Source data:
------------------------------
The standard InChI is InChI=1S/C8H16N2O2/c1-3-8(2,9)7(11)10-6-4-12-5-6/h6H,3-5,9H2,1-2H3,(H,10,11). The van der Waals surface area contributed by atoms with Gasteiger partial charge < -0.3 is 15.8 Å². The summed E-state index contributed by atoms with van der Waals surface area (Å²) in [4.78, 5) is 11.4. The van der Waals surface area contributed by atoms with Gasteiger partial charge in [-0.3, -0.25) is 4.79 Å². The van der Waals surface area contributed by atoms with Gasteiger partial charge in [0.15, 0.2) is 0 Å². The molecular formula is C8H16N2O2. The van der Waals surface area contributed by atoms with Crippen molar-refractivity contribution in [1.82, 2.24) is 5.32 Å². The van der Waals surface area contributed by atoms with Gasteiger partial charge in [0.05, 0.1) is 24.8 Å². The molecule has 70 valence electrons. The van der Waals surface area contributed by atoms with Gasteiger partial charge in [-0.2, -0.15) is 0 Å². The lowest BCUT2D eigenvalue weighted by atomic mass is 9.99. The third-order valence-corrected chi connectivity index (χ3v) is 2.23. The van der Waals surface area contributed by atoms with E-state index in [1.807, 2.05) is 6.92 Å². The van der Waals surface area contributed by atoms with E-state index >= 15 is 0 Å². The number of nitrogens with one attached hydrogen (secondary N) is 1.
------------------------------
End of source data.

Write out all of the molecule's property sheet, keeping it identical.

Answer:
The standard InChI is InChI=1S/C8H16N2O2/c1-3-8(2,9)7(11)10-6-4-12-5-6/h6H,3-5,9H2,1-2H3,(H,10,11). The van der Waals surface area contributed by atoms with Gasteiger partial charge < -0.3 is 15.8 Å². The summed E-state index contributed by atoms with van der Waals surface area (Å²) in [4.78, 5) is 11.4. The van der Waals surface area contributed by atoms with Gasteiger partial charge in [-0.3, -0.25) is 4.79 Å². The van der Waals surface area contributed by atoms with Gasteiger partial charge in [0.15, 0.2) is 0 Å². The molecular formula is C8H16N2O2. The van der Waals surface area contributed by atoms with Crippen molar-refractivity contribution in [1.82, 2.24) is 5.32 Å². The van der Waals surface area contributed by atoms with Gasteiger partial charge in [0.05, 0.1) is 24.8 Å². The molecule has 70 valence electrons. The van der Waals surface area contributed by atoms with Gasteiger partial charge in [-0.2, -0.15) is 0 Å². The lowest BCUT2D eigenvalue weighted by atomic mass is 9.99. The third-order valence-corrected chi connectivity index (χ3v) is 2.23. The van der Waals surface area contributed by atoms with E-state index in [1.807, 2.05) is 6.92 Å². The van der Waals surface area contributed by atoms with E-state index >= 15 is 0 Å². The number of nitrogens with one attached hydrogen (secondary N) is 1.